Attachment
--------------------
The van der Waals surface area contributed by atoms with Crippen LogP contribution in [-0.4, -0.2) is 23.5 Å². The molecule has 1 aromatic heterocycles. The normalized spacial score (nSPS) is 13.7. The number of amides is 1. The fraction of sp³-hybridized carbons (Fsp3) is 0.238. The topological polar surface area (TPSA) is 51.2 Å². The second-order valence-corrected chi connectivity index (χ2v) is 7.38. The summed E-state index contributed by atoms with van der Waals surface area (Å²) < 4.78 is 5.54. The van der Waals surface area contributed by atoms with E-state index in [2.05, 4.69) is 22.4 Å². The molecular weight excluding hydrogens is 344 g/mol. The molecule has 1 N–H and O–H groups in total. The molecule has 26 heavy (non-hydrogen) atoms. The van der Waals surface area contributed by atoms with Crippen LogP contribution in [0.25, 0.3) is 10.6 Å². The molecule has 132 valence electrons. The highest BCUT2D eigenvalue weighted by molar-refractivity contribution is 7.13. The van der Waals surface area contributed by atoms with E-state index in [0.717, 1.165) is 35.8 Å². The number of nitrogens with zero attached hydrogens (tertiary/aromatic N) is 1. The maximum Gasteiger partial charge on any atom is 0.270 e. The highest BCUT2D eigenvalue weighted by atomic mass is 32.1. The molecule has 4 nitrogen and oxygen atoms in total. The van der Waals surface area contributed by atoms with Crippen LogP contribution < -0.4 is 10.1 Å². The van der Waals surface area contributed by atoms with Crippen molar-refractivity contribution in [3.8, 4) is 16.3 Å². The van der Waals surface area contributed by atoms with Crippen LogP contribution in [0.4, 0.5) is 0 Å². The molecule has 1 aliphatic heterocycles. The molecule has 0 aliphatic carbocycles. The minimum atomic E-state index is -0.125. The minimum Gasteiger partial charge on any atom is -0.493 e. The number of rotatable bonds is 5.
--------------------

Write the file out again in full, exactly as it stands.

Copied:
The van der Waals surface area contributed by atoms with Crippen LogP contribution in [-0.4, -0.2) is 23.5 Å². The molecule has 1 aromatic heterocycles. The normalized spacial score (nSPS) is 13.7. The number of amides is 1. The fraction of sp³-hybridized carbons (Fsp3) is 0.238. The topological polar surface area (TPSA) is 51.2 Å². The second-order valence-corrected chi connectivity index (χ2v) is 7.38. The summed E-state index contributed by atoms with van der Waals surface area (Å²) < 4.78 is 5.54. The van der Waals surface area contributed by atoms with E-state index in [2.05, 4.69) is 22.4 Å². The molecular weight excluding hydrogens is 344 g/mol. The molecule has 1 N–H and O–H groups in total. The molecule has 26 heavy (non-hydrogen) atoms. The van der Waals surface area contributed by atoms with Crippen LogP contribution in [0.25, 0.3) is 10.6 Å². The molecule has 132 valence electrons. The highest BCUT2D eigenvalue weighted by molar-refractivity contribution is 7.13. The van der Waals surface area contributed by atoms with E-state index in [0.717, 1.165) is 35.8 Å². The number of nitrogens with zero attached hydrogens (tertiary/aromatic N) is 1. The maximum Gasteiger partial charge on any atom is 0.270 e. The highest BCUT2D eigenvalue weighted by atomic mass is 32.1. The molecule has 4 nitrogen and oxygen atoms in total. The van der Waals surface area contributed by atoms with Crippen LogP contribution < -0.4 is 10.1 Å². The van der Waals surface area contributed by atoms with Crippen molar-refractivity contribution in [3.8, 4) is 16.3 Å². The van der Waals surface area contributed by atoms with Crippen LogP contribution in [0.4, 0.5) is 0 Å². The molecule has 1 aliphatic heterocycles. The molecule has 0 aliphatic carbocycles. The minimum atomic E-state index is -0.125. The minimum Gasteiger partial charge on any atom is -0.493 e. The number of rotatable bonds is 5.